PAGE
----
Moreover, the classical CRLB is a tight bound only when the errors are small. It is well known that in case of the nonlinear estimation problems with finite support parameters, for example the time delay estimation in radar [23], the performance of the estimator is characterized by the presence of three distinct signaltonoiseratio (SNR) regions [24]. When the observations are large or the SNR is high (asymptotic region), the CRLB describes the MSE accurately. In case of few observations or low SNR regions, the information from signal observations is insufficient and the estimator criterion is hugely corrupted by the noise. Here, the MSE is close to that obtained via only a priori
information, that is, a quasiuniform random variable on the parameter support. In between these two limiting cases lies the
thresholdregion where the signal observations are subjected to ambiguities and the estimator MSE increases sharply due to the outlier effect. The CRLB is used only in the asymptotic area and is not an accurate predictor of MSE when the performance breaks down due to increase in noise.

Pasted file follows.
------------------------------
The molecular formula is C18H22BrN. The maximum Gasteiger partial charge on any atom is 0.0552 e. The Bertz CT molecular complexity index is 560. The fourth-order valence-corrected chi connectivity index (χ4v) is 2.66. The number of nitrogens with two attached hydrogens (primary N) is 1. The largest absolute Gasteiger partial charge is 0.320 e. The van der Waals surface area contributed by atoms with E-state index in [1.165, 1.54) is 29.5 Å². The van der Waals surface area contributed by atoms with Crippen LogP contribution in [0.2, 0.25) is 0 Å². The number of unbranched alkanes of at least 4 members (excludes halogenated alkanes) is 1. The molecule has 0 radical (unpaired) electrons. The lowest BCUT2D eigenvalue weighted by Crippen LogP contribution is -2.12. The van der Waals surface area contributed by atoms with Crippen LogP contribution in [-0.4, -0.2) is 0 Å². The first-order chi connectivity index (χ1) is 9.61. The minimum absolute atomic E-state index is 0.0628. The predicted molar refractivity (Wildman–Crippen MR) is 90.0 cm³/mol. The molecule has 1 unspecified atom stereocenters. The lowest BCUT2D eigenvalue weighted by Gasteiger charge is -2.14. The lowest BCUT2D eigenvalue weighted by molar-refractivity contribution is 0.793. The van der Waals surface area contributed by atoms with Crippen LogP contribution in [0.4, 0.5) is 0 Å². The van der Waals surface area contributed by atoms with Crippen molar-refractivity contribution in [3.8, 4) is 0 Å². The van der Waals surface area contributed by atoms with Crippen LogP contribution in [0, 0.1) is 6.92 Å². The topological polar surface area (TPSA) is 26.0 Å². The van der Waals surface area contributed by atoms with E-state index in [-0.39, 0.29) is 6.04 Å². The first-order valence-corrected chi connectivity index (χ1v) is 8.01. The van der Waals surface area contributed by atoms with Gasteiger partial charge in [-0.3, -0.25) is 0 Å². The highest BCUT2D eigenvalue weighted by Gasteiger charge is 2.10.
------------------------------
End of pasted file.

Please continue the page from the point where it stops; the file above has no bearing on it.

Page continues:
In this paper, we propose the information geometric framework that addresses these drawbacks of the classical CRLB. The Bayesian CRLB [21] is typically used for assessing the quality of biased estimators. It is similar to the deterministic CRLB except that it assumes the parameters to be random with an a prioriprobability density function. We develop a general Riemannian metric that can be modified to link to both Bayesian and deterministic CRLB. To address the problem of the threshold effect, other bounds that are tighter than the CRLB have been developed (see e.g. [25] for an overview) to accurately identify the SNR thresholds that define the ambiguity region. In particular, Barankin bound [26] is a fundamental statistical tool to understand the threshold effect for unbiased estimators. In simple terms, the threshold effect can be understood as the region where Barankin deviates from the CRLB [27]. In this paper, we show that our metric is also applicable for the Barankin bound. Hence, compared to previous works [3], our information geometric approach to minimum bounds on MSE holds good for both the Bayesian CRLB and deterministic CRLB, their vector equivalents and the threshold effect through the Barankin bound.